Person-to-person (P2P) text messaging can be an effective campaigning tool in an increasingly noisy world. What can make it even more effective? Volunteers.
Daniel Souweine knows this well. He ran the first nationwide P2P texting program on U.S. Senator Bernie Sanders’ 2016 presidential campaign. Since then, he has worked closely with dozens of such programs as the CEO and co-founder of P2P texting platform Relay.
Below, he explains why you should consider creating space for volunteer texters and offers seven tips for doing it right.
One of my favorite of Becky Bond and Zack Exley’s Rules for Revolutionaries is “the revolution will not be staffed,” meaning the big change we seek requires work far beyond the capacity of paid organizers.
It’s hard to imagine a better demonstration of this rule than the recent explosion of P2P text messaging by volunteers in U.S. political campaigns and advocacy organizations.
The use of volunteer texters may be born of necessity but relying on volunteers has many advantages. Volunteers are helping campaigns win in the short term while unlocking long term power.
Campaigns need more and better volunteer opportunities
A silver lining of the rightward shifts in the world’s liberal democracies is the outpouring of people wanting to get involved and fight back.
Most campaigns and organizations struggle to plug new recruits into meaningful work. Volunteers need tasks they can learn quickly, that fit into their schedule, and are actually helpful.
P2P texting meets all of those criteria and then some. Texting also allows campaigns to make use of remote supporters because it can be done anywhere. This lets local volunteers focus on jobs that require “boots-on-the-ground.”
Volunteers love peer-to-peer texting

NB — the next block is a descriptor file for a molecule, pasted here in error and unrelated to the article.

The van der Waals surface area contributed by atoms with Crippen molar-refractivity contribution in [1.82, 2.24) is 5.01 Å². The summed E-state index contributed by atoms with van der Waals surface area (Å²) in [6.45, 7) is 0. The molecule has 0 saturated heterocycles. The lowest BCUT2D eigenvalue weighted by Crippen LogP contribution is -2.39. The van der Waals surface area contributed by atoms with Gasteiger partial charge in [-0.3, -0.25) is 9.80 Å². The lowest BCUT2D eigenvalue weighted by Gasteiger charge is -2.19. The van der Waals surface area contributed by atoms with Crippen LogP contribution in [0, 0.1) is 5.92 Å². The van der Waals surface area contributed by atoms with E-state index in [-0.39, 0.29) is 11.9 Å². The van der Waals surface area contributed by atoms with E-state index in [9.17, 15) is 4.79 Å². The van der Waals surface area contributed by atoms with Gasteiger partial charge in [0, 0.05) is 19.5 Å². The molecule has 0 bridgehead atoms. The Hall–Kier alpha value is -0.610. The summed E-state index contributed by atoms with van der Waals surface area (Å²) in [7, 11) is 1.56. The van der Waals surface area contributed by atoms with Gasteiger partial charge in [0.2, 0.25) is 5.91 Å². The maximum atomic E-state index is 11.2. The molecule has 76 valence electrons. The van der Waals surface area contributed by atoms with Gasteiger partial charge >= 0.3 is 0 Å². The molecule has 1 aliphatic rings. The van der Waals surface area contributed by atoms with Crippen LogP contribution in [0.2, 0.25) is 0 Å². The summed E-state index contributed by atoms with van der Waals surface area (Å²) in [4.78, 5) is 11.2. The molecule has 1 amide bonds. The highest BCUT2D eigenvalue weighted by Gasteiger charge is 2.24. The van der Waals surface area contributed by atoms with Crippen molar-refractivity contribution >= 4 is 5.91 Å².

It’s no surprise, then, that volunteers love P2P texting. When I ran “Text for Bernie,” the program was so popular we literally turned away thousands of prospective volunteers.
One reason is how well texting fits into people’s lives. They never have to visit a field office or pick up a walk packet. They can send a few hundred texts, go run an errand, then come back an hour later and field responses.
Texting also allows campaigns to tap into pools of underutilized volunteers: introverts who tremble at the thought of phone banking or knocking on a stranger’s door, rural volunteers, and people with disabilities can all plug in via P2P texting.
Focused volunteers > harried staff
P2P texting involves direct, often complicated conversations with voters, members and supporters. Some staff wonder: can we trust a volunteers to get those conversations right?
In my experience, the answer is a resounding yes. Indeed, I think well-trained volunteers are better at those conversations than staff for two reasons.
First, because they more directly identify with the texting recipients, they have more patience to answer the same questions over and over. Second, texting is generally a volunteer’s one responsibility on the campaign. Most texters will be more diligent about it than a staffer who’s being pulled in a million different directions.
Volunteers also free up paid staff to use their time on other projects by doing the legwork of engaging supporters.